An Inkling of the Educator
perspectives on teaching and learning
While in the sixth grade I considered becoming a teacher. That moment passed; I quickly returned to dreams of being a famous writer… and a computer programmer and a scientist and several other things. In time, I discovered teaching allows me to share my interests and gives me a wonderful excuse to learn more. Teaching makes me a better writer and a better person.
- Personal Statement: Motivations and goals as an instructor.
- Teaching Experience: Curriculum Vitae section listing teaching positions.
- Personal Pedagogy: Instructional ideals and strategies.
- Literacy Autobiography: Personal reflection on critical literacy.
- Research Statement: Scholarship interests and objectives.
As an undergraduate, I completed the courses and exams to teach both science and English. Dual certification appealed to me, and still does. The thought of limiting myself to a single subject scares me; I search for connections between disciplines. Unfortunately, we separate disciplines into neat blocks of time during childhood and into isolated departments within higher education. It depresses me to hear anyone state “Math is hard!” or “Art doesn’t help people.” Most scientists and engineers I know have creative hobbies or even second careers in the arts. I wish more artists and humanities scholars enjoyed technology hobbies. Everything connects.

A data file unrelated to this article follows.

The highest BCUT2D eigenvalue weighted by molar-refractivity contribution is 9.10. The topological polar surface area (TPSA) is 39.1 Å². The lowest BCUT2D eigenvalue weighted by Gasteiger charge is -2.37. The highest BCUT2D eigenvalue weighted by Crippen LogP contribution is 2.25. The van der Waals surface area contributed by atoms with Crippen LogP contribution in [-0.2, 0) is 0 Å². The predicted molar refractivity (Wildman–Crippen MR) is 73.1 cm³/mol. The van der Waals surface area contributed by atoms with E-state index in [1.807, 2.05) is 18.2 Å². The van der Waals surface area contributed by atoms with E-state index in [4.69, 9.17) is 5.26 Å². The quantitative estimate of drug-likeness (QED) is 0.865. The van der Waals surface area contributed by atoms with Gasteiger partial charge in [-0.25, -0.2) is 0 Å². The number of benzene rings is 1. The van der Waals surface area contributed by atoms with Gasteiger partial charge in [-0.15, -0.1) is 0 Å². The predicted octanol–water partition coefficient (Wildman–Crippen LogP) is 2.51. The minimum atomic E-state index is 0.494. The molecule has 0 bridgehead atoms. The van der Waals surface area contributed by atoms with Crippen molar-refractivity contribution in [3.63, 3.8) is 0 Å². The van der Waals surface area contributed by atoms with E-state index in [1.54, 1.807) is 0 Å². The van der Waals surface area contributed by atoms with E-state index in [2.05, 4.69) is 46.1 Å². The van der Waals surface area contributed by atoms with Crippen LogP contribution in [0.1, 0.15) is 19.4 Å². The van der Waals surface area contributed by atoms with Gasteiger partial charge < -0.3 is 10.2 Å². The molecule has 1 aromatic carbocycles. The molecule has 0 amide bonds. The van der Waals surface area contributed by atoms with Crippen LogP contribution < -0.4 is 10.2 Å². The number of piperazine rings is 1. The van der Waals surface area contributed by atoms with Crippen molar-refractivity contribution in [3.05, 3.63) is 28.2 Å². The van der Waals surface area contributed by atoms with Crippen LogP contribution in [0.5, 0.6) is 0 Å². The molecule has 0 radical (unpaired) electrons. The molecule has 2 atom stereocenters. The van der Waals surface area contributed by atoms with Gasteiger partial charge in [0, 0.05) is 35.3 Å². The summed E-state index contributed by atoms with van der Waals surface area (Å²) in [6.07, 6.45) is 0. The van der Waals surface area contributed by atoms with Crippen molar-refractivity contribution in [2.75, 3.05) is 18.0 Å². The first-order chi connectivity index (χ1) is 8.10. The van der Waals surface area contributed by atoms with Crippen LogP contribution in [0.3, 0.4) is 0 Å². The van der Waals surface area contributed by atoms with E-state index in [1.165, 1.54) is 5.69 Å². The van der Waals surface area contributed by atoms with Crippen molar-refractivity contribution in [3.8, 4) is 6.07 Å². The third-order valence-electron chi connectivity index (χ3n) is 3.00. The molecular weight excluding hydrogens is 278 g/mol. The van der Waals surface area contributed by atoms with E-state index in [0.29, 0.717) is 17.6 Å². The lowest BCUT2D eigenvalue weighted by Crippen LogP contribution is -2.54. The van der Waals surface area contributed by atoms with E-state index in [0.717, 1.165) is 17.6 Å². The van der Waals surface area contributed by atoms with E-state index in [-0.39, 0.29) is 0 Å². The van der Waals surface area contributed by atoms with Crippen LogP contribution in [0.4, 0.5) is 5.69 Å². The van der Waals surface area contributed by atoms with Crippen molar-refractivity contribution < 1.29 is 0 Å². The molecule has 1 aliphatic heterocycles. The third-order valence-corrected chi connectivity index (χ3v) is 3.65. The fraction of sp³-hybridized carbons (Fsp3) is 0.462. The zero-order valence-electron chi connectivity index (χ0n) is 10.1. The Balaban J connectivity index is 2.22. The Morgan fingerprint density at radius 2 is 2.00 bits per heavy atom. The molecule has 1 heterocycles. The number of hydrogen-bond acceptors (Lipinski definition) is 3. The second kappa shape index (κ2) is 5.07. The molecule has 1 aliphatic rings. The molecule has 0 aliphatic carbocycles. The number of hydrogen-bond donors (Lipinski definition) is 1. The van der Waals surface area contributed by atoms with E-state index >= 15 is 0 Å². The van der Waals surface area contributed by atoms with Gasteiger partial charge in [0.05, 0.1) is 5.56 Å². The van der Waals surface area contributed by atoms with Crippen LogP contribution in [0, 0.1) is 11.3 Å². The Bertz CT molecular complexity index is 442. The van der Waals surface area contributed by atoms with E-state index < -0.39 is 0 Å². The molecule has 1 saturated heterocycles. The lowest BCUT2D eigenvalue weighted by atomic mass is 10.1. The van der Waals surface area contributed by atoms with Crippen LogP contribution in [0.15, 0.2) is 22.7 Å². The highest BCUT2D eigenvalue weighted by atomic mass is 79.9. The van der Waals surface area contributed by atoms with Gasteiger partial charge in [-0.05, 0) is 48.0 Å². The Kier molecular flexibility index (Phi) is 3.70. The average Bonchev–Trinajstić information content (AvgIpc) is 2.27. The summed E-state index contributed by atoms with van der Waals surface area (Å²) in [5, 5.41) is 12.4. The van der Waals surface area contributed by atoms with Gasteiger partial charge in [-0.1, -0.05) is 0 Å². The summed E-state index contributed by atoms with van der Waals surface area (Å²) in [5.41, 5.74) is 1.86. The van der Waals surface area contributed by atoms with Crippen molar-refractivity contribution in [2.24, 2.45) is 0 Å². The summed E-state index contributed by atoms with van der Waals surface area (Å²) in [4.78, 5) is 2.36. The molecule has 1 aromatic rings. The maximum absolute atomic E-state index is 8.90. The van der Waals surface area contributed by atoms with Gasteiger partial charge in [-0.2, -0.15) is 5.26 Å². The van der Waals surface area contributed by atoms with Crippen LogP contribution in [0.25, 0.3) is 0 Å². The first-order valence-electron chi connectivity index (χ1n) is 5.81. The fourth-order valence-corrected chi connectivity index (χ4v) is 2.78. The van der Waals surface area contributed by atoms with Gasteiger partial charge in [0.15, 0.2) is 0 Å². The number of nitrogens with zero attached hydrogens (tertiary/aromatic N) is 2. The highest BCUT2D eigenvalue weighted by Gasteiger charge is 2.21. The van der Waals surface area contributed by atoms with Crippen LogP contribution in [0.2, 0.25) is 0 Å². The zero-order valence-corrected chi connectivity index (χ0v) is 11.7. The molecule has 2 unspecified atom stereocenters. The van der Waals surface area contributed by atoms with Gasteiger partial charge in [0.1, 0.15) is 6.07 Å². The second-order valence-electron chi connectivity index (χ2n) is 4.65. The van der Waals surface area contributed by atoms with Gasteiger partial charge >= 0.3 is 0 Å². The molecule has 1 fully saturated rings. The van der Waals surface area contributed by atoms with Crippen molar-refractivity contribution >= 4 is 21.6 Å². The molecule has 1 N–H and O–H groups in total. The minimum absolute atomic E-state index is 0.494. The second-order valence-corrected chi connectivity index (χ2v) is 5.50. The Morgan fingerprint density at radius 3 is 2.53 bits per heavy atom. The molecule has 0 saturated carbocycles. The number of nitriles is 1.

During my doctoral studies, I contacted the University of Minnesota School of Education to inquiry about completing a K–12 credential for the state, but the adviser suggested higher education offered more opportunities. Since 2010 declining enrollments and school closures have been the norm in the Midwest and Northeast. In both Minnesota and Pennsylvania, schools in my neighborhoods closed.
At the university level, my teaching duties have included writing and communications courses with a focus on multimedia literacy. Technology shapes writing, and written language itself is an applied technology. I enjoy exploring how we might write in the future. I prefer the phrase multimedia literacy to digital composition because my courses explore works delivered as audio, video, and text. My students create digital compositions, from podcasts to video productions. Digital literacy represents an important aspect of writing and communication instruction. Students consider all potential communication forms and delivery methods for their works, from the spoken word to podcasting.
I ask students to create portfolios in most of my classes. Either in print or digital form, portfolios remind students of their progress through a semester. Also, portfolios encourage reflection and revision. Real projects, with real audiences, increase the value of classroom exercises.
Writing remains my primary interest. Technology and writing depend on each other. From the development of paper and ink to modern tablet computers, technology has shaped how we plan, compose, design, and distribute words, converting those words into something that exists apart from the author.
I hope that students realize success in our complex global economy demands learning about many things and never refusing an opportunity to learn more. Maybe, like me, some of my students will come to resist being specialists in narrow fields.